Marcos de Lima, MD
Ohio State University, USA
Dr Marcos de Lima is a professor of medicine at Ohio State University (OSU), and the director of the Blood and Marrow Transplant and Cellular Therapy programs at the OSU Comprehensive Cancer Center – Arthur G. James Cancer Hospital and Richard J. Solove Research Institute. He attended the Federal University of Rio de Janeiro, Brazil, where he received his medical degree and completed his residency in internal medicine. He later finished his fellowship in medical oncology at MD Anderson Cancer Center, Houston, TX.
Dr de Lima’s research focuses on strategies to prevent leukemia relapse after transplant, and the development of novel translational cellular therapy approaches to treat blood cancers. His goal is to expand clinical trials to develop new and refine existing cellular therapy approaches with the potential to move from conceptualization and testing to the clinical bedside to help patients. He has extensive experience developing and conducting clinical trials in the context of hematopoietic stem-cell transplantation for myeloid malignancies.
Dr de Lima has published nearly 400 manuscripts and written several textbook chapters in his field of study. He also serves as a professor in the Division of Hematology at the OSU College of Medicine. He is a member of several professional organizations, including the American Society of Hematology, the American Society of Clinical Oncology, and the American Society for Blood and Marrow Transplantation.
Michael Osborn, MBBS, FRACP, FRCPA
SA Pathology, Adelaide, Australia
Dr Michael Osborn is a consultant hematologist at SA Pathology, Adelaide, Australia, who initially trained in pediatric hematology and oncology in Adelaide, prior to gaining further experience in pediatric and adult stem cell transplantation in Bristol, UK. He returned to Adelaide to complete his training in laboratory and clinical hematology at the Institute of Medical and Veterinary Science (IMVS) and the Royal Adelaide Hospital. He also worked as clinical leukemia research fellow at the IMVS before becoming a fellow of both the Royal Australasian College of Physicians and the Royal College of Pathologists of Australasia.
Dr Osborn’s interests include hematologic malignancies, stem cell transplantation, and optimizing management of adolescents and young adults with cancer.
Jae Park, MD
Memorial Sloan Kettering Cancer Center, USA
Dr Jae Park is an associate attending physician in the leukemia service, Division of Hematologic Oncology, director of the adult acute lymphoblastic leukemia (ALL) program, and assistant director of the cellular therapeutics service at Memorial Sloan Kettering Cancer Center, New York, NY. He received his medical degree from the Johns Hopkins School of Medicine, Baltimore, MD, and completed an internal medicine residency at Massachusetts General Hospital in Boston, and a hematology-oncology fellowship at Memorial Sloan Kettering Cancer Center.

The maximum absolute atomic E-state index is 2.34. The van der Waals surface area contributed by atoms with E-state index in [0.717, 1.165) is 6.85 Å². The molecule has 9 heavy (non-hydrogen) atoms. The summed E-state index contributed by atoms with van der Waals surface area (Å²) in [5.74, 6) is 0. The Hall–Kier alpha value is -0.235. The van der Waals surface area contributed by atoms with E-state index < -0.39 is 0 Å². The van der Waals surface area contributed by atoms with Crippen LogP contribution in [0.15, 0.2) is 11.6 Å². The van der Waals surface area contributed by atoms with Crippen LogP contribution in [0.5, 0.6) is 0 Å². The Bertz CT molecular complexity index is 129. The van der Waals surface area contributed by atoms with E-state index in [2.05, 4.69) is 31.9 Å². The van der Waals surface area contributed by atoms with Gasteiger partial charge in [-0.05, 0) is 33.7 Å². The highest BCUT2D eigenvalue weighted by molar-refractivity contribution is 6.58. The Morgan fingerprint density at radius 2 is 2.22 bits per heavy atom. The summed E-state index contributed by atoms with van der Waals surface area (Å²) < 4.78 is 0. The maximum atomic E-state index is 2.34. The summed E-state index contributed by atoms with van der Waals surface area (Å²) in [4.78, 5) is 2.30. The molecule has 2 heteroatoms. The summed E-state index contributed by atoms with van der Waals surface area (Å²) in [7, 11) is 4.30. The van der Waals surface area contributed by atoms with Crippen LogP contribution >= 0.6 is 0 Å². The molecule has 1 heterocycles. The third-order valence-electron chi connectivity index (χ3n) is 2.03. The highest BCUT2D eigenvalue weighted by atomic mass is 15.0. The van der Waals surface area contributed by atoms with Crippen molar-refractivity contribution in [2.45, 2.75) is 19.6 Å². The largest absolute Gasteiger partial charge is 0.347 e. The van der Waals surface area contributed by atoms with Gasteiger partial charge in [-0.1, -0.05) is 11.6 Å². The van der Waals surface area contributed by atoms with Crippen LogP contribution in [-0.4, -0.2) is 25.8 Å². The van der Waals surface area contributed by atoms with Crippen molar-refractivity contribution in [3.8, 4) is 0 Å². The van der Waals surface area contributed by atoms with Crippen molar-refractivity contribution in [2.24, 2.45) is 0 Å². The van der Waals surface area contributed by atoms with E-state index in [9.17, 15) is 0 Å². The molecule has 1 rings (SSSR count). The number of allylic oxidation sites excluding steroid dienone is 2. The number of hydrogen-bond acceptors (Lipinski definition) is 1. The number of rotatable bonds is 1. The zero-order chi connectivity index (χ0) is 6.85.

Dr Park’s research focus is on translating and establishing novel targeted and immunotherapies for patients with hematologic malignancies. He is principal investigator of several clinical trials in adult patients with ALL and chronic lymphocytic leukemia/non-Hodgkin lymphoma using CD19 chimeric antigen receptor T cells, bispecific T-cell engagers, oral targeted agents, and immunomodulators.
Dr Park has authored or co-authored numerous peer-reviewed articles appearing in New England Journal of Medicine, Blood, Science Translational Medicine, Cancer Discovery, Journal of Clinical Investigation, and Journal of Clinical Oncology. His research has been recognized and funded by the American Association for Cancer Research, American Society of Hematology, American Society of Clinical Oncology, Leukemia & Lymphoma Society, Geoffrey Beene Research Foundation, and National Comprehensive Cancer Network.
Elizabeth Raetz, MD
New York University Grossman School of Medicine, USA
Dr Elizabeth Raetz is a KiDS of NYU Foundation professor of pediatric medicine at the NYU Grossman School of Medicine and serves as director of the Division of Pediatric Hematology/Oncology and medical director of the Stephen D. Hassenfeld Children’s Center for Cancer and Blood Disorders. She earned her medical degree from the University of Wisconsin and completed a residency in pediatrics at the University of Wisconsin Hospital and a fellowship in pediatric hematology/oncology at the University of Utah Hospital.
Dr Raetz has worked as an investigator on several phase I–III clinical studies in acute lymphoblastic leukemia (ALL), Hodgkin lymphoma, and neuroblastoma. She has been an active member of the Children’s Oncology Group (COG) ALL Committee for the past 20 years, serving on the Executive Committee and as the study chair for clinical trials in relapsed ALL and disease classification. She presently serves as a vice chair for the COG ALL Disease Committee, overseeing frontline clinical trials.
Stephen P. Hunger, MD
Children’s Hospital of Philadelphia, USA
Dr Stephen P. Hunger is chief of the Division of Oncology, director of the Center for Childhood Cancer Research, and holder of the Jeffrey E. Perelman Distinguished Chair in the Department of Pediatrics at Children’s Hospital of Philadelphia, PA. He is professor of pediatrics at the Perelman School of Medicine at the University of Pennsylvania. He also serves as associate director for pediatric research at the University of Pennsylvania’s Abramson Cancer Center. Dr Hunger received his medical degree from the University of Connecticut School of Medicine. He completed a pediatrics residency at Johns Hopkins Hospital, Baltimore, MD, and a pediatric hematology-oncology fellowship and postdoctoral research training at Stanford University, CA. He has been a faculty member since 1994, with prior leadership positions at the University of Florida (chief of pediatric hematology/oncology, 2001–2007) and the University of Colorado and Children’s Hospital Colorado (chief of pediatric hematology/oncology/bone marrow transplantation, 2007–2014).
Dr Hunger specializes in basic, translational, and clinical research and treatment regarding children, adolescents, and young adults with acute lymphoblastic leukemia (ALL). He has a major interest in global oncology, with a focus on improving cure rates for children with ALL in low- and middle-income countries. He was the vice-chair (2002–2007) and chair (2008–2015) of the Children’s Oncology Group (COG) ALL Disease Committee, and has led the COG/National Cancer Institute High-Risk ALL TARGET project since its inception in 2006. This project has made numerous discoveries on the genomic landscape of childhood ALL that have resulted in precision medicine clinical trials in genetically defined ALL subsets.
Dr Hunger is past-chair of the Scientific Committee of the International Society of Paediatric Oncology and the current treasurer. He has authored more than 325 peer-reviewed manuscripts, almost all on pediatric ALL.